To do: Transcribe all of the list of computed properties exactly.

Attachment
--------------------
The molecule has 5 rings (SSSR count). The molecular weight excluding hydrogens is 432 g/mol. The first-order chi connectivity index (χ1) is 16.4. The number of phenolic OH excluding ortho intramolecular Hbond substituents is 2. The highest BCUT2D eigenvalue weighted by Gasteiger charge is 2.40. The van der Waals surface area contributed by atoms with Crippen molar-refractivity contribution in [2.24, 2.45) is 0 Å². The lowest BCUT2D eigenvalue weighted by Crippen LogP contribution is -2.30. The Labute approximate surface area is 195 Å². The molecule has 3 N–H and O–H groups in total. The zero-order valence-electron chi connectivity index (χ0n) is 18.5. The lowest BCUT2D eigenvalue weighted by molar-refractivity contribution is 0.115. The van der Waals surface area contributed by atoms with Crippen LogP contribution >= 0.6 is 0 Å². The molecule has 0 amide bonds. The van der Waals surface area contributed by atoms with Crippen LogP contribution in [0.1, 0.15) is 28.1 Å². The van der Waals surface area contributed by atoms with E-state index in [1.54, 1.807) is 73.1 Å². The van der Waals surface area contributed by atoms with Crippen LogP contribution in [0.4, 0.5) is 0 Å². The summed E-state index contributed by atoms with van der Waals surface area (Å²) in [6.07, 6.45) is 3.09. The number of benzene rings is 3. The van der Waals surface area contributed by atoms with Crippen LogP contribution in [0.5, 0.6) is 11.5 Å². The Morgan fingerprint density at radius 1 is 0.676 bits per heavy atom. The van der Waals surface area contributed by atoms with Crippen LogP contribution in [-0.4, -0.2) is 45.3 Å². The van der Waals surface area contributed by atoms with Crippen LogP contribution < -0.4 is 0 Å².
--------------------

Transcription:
The molecule has 5 rings (SSSR count). The molecular weight excluding hydrogens is 432 g/mol. The first-order chi connectivity index (χ1) is 16.4. The number of phenolic OH excluding ortho intramolecular Hbond substituents is 2. The highest BCUT2D eigenvalue weighted by Gasteiger charge is 2.40. The van der Waals surface area contributed by atoms with Crippen molar-refractivity contribution in [2.24, 2.45) is 0 Å². The lowest BCUT2D eigenvalue weighted by Crippen LogP contribution is -2.30. The Labute approximate surface area is 195 Å². The molecule has 3 N–H and O–H groups in total. The zero-order valence-electron chi connectivity index (χ0n) is 18.5. The lowest BCUT2D eigenvalue weighted by molar-refractivity contribution is 0.115. The van der Waals surface area contributed by atoms with Crippen LogP contribution >= 0.6 is 0 Å². The molecule has 0 amide bonds. The van der Waals surface area contributed by atoms with Crippen LogP contribution in [0.1, 0.15) is 28.1 Å². The van der Waals surface area contributed by atoms with E-state index in [1.54, 1.807) is 73.1 Å². The van der Waals surface area contributed by atoms with Crippen LogP contribution in [0.4, 0.5) is 0 Å². The summed E-state index contributed by atoms with van der Waals surface area (Å²) in [6.07, 6.45) is 3.09. The number of benzene rings is 3. The van der Waals surface area contributed by atoms with Crippen LogP contribution in [0.5, 0.6) is 11.5 Å². The Morgan fingerprint density at radius 1 is 0.676 bits per heavy atom. The van der Waals surface area contributed by atoms with Crippen LogP contribution in [-0.4, -0.2) is 45.3 Å². The van der Waals surface area contributed by atoms with Crippen LogP contribution < -0.4 is 0 Å².